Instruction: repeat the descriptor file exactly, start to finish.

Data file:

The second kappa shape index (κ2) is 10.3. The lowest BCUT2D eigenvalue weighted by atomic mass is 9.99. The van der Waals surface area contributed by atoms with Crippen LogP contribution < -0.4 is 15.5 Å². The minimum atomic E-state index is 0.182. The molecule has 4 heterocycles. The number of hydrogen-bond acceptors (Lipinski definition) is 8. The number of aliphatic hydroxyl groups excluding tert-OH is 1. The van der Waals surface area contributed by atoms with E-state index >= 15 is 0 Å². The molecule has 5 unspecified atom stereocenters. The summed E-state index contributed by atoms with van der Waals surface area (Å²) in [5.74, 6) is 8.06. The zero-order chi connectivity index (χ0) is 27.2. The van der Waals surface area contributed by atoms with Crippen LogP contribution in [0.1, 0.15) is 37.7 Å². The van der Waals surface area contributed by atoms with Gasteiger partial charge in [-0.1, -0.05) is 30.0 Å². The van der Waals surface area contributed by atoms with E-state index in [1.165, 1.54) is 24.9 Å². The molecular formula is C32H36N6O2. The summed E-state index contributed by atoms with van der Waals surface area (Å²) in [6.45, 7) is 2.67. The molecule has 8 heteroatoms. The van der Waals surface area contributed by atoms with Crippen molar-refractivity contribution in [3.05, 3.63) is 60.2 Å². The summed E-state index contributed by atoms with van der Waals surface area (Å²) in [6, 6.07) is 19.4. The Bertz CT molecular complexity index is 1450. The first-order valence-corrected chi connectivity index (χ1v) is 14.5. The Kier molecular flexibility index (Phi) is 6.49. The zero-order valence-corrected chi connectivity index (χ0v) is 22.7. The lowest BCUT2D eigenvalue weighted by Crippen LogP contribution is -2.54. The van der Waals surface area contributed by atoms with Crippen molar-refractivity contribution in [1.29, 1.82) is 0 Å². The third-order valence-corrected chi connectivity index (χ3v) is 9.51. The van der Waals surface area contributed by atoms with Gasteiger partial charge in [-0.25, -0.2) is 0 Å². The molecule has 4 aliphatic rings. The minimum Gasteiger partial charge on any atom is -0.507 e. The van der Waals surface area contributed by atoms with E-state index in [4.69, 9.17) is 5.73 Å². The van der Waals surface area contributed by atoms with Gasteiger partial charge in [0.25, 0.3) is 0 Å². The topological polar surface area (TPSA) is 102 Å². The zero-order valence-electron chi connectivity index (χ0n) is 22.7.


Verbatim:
The second kappa shape index (κ2) is 10.3. The lowest BCUT2D eigenvalue weighted by atomic mass is 9.99. The van der Waals surface area contributed by atoms with Crippen LogP contribution < -0.4 is 15.5 Å². The minimum atomic E-state index is 0.182. The molecule has 4 heterocycles. The number of hydrogen-bond acceptors (Lipinski definition) is 8. The number of aliphatic hydroxyl groups excluding tert-OH is 1. The van der Waals surface area contributed by atoms with E-state index >= 15 is 0 Å². The molecule has 5 unspecified atom stereocenters. The summed E-state index contributed by atoms with van der Waals surface area (Å²) in [5.74, 6) is 8.06. The zero-order chi connectivity index (χ0) is 27.2. The van der Waals surface area contributed by atoms with Crippen LogP contribution in [0.1, 0.15) is 37.7 Å². The van der Waals surface area contributed by atoms with Gasteiger partial charge in [-0.1, -0.05) is 30.0 Å². The van der Waals surface area contributed by atoms with E-state index in [1.165, 1.54) is 24.9 Å². The molecular formula is C32H36N6O2. The summed E-state index contributed by atoms with van der Waals surface area (Å²) in [6.45, 7) is 2.67. The molecule has 8 heteroatoms. The van der Waals surface area contributed by atoms with Crippen molar-refractivity contribution in [3.05, 3.63) is 60.2 Å². The summed E-state index contributed by atoms with van der Waals surface area (Å²) in [6, 6.07) is 19.4. The Bertz CT molecular complexity index is 1450. The first-order valence-corrected chi connectivity index (χ1v) is 14.5. The Kier molecular flexibility index (Phi) is 6.49. The zero-order valence-corrected chi connectivity index (χ0v) is 22.7. The lowest BCUT2D eigenvalue weighted by Crippen LogP contribution is -2.54. The van der Waals surface area contributed by atoms with Crippen molar-refractivity contribution in [1.29, 1.82) is 0 Å². The third-order valence-corrected chi connectivity index (χ3v) is 9.51. The van der Waals surface area contributed by atoms with Gasteiger partial charge in [-0.25, -0.2) is 0 Å². The molecule has 4 aliphatic rings. The minimum Gasteiger partial charge on any atom is -0.507 e. The van der Waals surface area contributed by atoms with E-state index in [4.69, 9.17) is 5.73 Å². The van der Waals surface area contributed by atoms with Gasteiger partial charge in [0.25, 0.3) is 0 Å². The topological polar surface area (TPSA) is 102 Å². The zero-order valence-electron chi connectivity index (χ0n) is 22.7.